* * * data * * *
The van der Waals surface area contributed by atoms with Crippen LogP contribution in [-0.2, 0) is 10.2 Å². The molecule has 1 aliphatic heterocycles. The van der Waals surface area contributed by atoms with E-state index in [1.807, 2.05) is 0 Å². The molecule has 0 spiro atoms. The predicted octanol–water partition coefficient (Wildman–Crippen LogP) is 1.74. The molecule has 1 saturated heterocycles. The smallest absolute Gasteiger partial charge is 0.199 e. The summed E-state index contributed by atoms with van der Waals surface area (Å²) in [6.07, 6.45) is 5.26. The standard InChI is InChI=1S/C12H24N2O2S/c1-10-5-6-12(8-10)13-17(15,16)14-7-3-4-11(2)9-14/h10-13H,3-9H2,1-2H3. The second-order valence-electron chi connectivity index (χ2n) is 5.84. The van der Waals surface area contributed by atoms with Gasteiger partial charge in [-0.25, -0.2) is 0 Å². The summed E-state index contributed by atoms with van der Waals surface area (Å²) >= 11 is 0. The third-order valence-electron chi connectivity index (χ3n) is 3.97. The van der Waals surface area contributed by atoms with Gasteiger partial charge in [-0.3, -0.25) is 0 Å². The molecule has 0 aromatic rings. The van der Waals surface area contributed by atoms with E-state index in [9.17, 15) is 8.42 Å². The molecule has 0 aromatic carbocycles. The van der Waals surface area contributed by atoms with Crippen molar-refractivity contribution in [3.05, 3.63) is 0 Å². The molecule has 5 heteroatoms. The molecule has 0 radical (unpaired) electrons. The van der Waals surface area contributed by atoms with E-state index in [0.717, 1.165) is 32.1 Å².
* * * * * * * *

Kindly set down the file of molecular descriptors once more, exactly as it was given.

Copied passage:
The van der Waals surface area contributed by atoms with Crippen LogP contribution in [-0.2, 0) is 10.2 Å². The molecule has 1 aliphatic heterocycles. The van der Waals surface area contributed by atoms with E-state index in [1.807, 2.05) is 0 Å². The molecule has 0 spiro atoms. The predicted octanol–water partition coefficient (Wildman–Crippen LogP) is 1.74. The molecule has 1 saturated heterocycles. The smallest absolute Gasteiger partial charge is 0.199 e. The summed E-state index contributed by atoms with van der Waals surface area (Å²) in [6.07, 6.45) is 5.26. The standard InChI is InChI=1S/C12H24N2O2S/c1-10-5-6-12(8-10)13-17(15,16)14-7-3-4-11(2)9-14/h10-13H,3-9H2,1-2H3. The second-order valence-electron chi connectivity index (χ2n) is 5.84. The van der Waals surface area contributed by atoms with Gasteiger partial charge in [-0.25, -0.2) is 0 Å². The summed E-state index contributed by atoms with van der Waals surface area (Å²) >= 11 is 0. The third-order valence-electron chi connectivity index (χ3n) is 3.97. The van der Waals surface area contributed by atoms with Gasteiger partial charge in [-0.3, -0.25) is 0 Å². The molecule has 0 aromatic rings. The van der Waals surface area contributed by atoms with E-state index in [9.17, 15) is 8.42 Å². The molecule has 0 aromatic carbocycles. The van der Waals surface area contributed by atoms with Crippen molar-refractivity contribution in [3.05, 3.63) is 0 Å². The molecule has 5 heteroatoms. The molecule has 0 radical (unpaired) electrons. The van der Waals surface area contributed by atoms with E-state index in [0.717, 1.165) is 32.1 Å².